3. Green open access is a system whereby articles are posted to a website or repository controlled by the author, their research sponsor, or a separate academic institution that maintains a central repository. These articles may or may not be peer-reviewed. All authors are allowed to publish preprints of their articles online, and most journals allow authors to also publish the postprints. Archives may be maintained at an institutional level or may host research specific to a particular scientific discipline.

The pros and cons of open access

There is an ongoing debate on the merits and shortcomings of open access and the way in which it currently functions. Questions arise over quality, ease of dissemination, and publisher ethics.


  • A clear benefit of open access is enabling a much larger number of people to circumvent economic barriers and gain access to your research.
  • Open access reduces the time barriers it takes to spread important research. More scholars are likely to read your articles and build upon your ideas, quickly advancing the knowledge in your discipline. Further, teaching institutions can also update their material to include the most recent studies, reducing the time gap for scientific progress.
  • Innovation is made easier when more businesses can access up-to-date scientific breakthroughs and use the most relevant data to create better products, tools, and solutions.

So why might scholars want to think twice before publishing in an open access journal?


  • Publishing research in reputable journals is an important part of most scholars’ career and professional goals. Newer open access journals may not immediately have a high impact factor, which makes them less attractive to researchers.
  • Traditional publishing is relatively easy; the journal takes care of all of the administrative processes after manuscript submission. Open access journals sometimes require more involvement from the author, especially in the case of green open access (where the author may need to maintain their own website, for example). Traditional journals arrange for peer review, edit and index articles, and have measures in place to uphold high scientific standards, all of which involves an investment that may not be possible for authors publishing independently.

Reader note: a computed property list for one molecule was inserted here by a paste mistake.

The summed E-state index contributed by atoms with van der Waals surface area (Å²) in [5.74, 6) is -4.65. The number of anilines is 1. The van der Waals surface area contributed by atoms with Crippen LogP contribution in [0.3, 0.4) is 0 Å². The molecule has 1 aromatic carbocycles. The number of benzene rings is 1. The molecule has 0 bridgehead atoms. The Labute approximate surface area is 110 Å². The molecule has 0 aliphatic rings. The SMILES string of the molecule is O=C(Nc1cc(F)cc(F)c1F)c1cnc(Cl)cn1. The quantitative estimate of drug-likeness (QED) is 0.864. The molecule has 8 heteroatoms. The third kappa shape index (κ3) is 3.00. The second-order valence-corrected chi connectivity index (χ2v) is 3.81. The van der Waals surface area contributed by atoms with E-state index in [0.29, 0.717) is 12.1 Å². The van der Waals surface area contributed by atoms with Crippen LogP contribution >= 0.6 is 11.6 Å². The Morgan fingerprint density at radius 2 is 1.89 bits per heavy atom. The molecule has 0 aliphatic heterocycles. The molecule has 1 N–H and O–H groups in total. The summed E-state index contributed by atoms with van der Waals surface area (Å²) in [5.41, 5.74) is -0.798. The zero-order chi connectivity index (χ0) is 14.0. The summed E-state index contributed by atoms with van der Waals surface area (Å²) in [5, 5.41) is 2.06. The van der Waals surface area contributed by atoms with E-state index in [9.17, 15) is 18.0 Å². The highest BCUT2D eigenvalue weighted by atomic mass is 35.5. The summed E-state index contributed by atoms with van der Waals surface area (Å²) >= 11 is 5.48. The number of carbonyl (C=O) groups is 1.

• There are many dubious open access publications that take advantage of the business model by charging authors for APCs but not providing the required services. Authors find out after they have published that the journal lacks a dedicated editorial or administrative team or is simply a scam. You can search databases that evaluate journals, such as QOAM or Scirev.org, to determine the legitimacy of a specific journal or publisher.


Going the route of open access may involve a significant financial or time investment. Since the immediate benefits to individual researchers are not always clear and scholars are skeptical of the academic level of some of these journals, many tend to be put off. However, the benefits to the academic community and to scientific research as a whole are numerous and demand proper consideration. The rapid spread of knowledge and unrestricted access to scholars and the public, irrespective of their economic backgrounds, gives rise to faster research, development, and learning across borders.